Revolution Tracy Spiridakos
Credit: Bob Mahoney/NBC

The timing for the premiere of Revolution could not be more perfect. For anyone in the throes of indecision over whether to upgrade to the new iPhone, how better to unwind than by grokking a new fantasy in which electricity is kaput, and one’s only truly pressing decision is whether to upgrade one’s crossbow? Set 15 years in the future (or to put it in perspective, that’s one Romney term as President [electricity thus resigns in protest], followed by two Hillary Clinton Presidencies and then the shocking election of a 79 year-old Bob Dylan), Revolution is neatly high-concept for NBC: How do people adapt and survive, especially when they’re trying to storm ABC’s Castle?

Arriving with the bona fides of J.J. Abrams as a producer, Supernatural‘s Eric Kripke as creator, and Jon Favreau as director, Revolution‘s pilot moved right along. The world blacked out. A genius dad (played by Tim Guinee, who between this, his baby-toting investigator on The Good Wife, and an upcoming appearance on Homeland has become a very welcome TV presence) knows why the juice evaporated, loads that info onto a flash-drive, and then we jump to the electricity-free future, in which villages look like a cross between an extremely dowdy Desperate Housewives cul de sac crossed with the Ponderosa on Bonanza.

The hour followed the Matheson family (is the name Kripke’s homage to fantasy-suspense-horror writer Richard Matheson?), replete with a cute daughter with deadly crossbow skills (Tracy Spiridakos), her hunky, kidnapped brother (Graham Rogers), and their uncle, played by Billy Burke as a cross between Indiana Jones and Errol Flynn, wielding a mean sword and a caustic sense of humor. Along for the journey as comic relief is Zak Orth’s Aaron, a former Google zillionaire. Giancarlo Esposito, perhaps happy to be from prison in Once Upon a Time, is jolly good as a malicious Militia man villain.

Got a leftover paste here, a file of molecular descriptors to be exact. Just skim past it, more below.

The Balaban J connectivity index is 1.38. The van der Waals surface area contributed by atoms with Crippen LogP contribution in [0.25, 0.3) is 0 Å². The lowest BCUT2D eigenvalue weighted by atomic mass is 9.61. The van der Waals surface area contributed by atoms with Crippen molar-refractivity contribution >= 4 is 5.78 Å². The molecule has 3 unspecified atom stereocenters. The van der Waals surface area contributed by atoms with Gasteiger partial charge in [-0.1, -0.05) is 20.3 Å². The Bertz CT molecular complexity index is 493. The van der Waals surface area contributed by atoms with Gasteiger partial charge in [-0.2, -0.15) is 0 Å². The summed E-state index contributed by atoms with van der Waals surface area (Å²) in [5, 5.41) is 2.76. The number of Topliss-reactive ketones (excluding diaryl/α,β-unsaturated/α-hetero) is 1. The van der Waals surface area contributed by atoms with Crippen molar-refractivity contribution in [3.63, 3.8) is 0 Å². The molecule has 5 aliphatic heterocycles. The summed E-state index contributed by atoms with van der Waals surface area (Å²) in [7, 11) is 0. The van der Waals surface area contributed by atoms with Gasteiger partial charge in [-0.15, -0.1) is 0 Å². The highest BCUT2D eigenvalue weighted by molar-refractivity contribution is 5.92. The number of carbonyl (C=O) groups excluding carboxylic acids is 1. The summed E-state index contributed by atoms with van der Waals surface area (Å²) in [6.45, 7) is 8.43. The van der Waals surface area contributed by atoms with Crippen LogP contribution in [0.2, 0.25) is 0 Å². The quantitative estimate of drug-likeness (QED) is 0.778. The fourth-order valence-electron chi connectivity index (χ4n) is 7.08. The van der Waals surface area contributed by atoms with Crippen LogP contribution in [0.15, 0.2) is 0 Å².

Revolution mashes up Lost (mythology alert), Hunger Games (girl; arrows), The Walking Dead (abandoned buildings), Doomsday Preppers and Robin Hood plus Stephen King (modern life can devolve into chaos) and wedges that mash into an NBC context, which means a Monday-night scheduling that executives are sort of hoping you’ll forget was originally Heroes‘ night, unless you really liked that show, in which case they’ll take your nostalgia and your eye-balls, thanks very much.

I got antsy whenever Revolution tried to work up its mythology. SOME SPOILERS AHEAD IF YOU HAVEN’T SEEN THE SHOW YET. The flash-drive/amulet thingee that contains a lot, if not all, the clues to the black-out; the would-be dictator Sebastian Monroe revealed as papa Miles Matheson’s old friend; the woman toward the end of the hour revealed as using an old computer (how?) to communicate with who? All of this is bound to get more complicated, whereas I’d be perfectly happy to continue watching while adhering to Aaron’s simpler explanation to school-kids: “Physics went insane; the world went insane, and nobody knows why.” “Nobody knows why” — that kind of thing worked just fine for a multitude of episodes of The Twilight Zone, didn’t it?

Better Revolution should concentrate on its own here-and-now, since the opening hour clearly peaked with an elaborate fight scene in which Burke’s Miles took on a lot of bad guys using a combination of sword skills and the now-TV-standard Muay Thai/Krav Maga/ hand/elbow/knee strikes (see also: Person of Interest).

The action is exciting; Spiridakos could, for better or for worse, be the next Hayden Panettiere; and there’s an intriguing overarching theme that could resonate with viewers: In the face of disaster and hardship, people rely on the family unit and rebel against oppressive political/martial factions that rise up in a power vacuum. Whether Revolution pays off on this premise will probably be key to whether the series remains worth watching regularly.

Twitter: @kentucker

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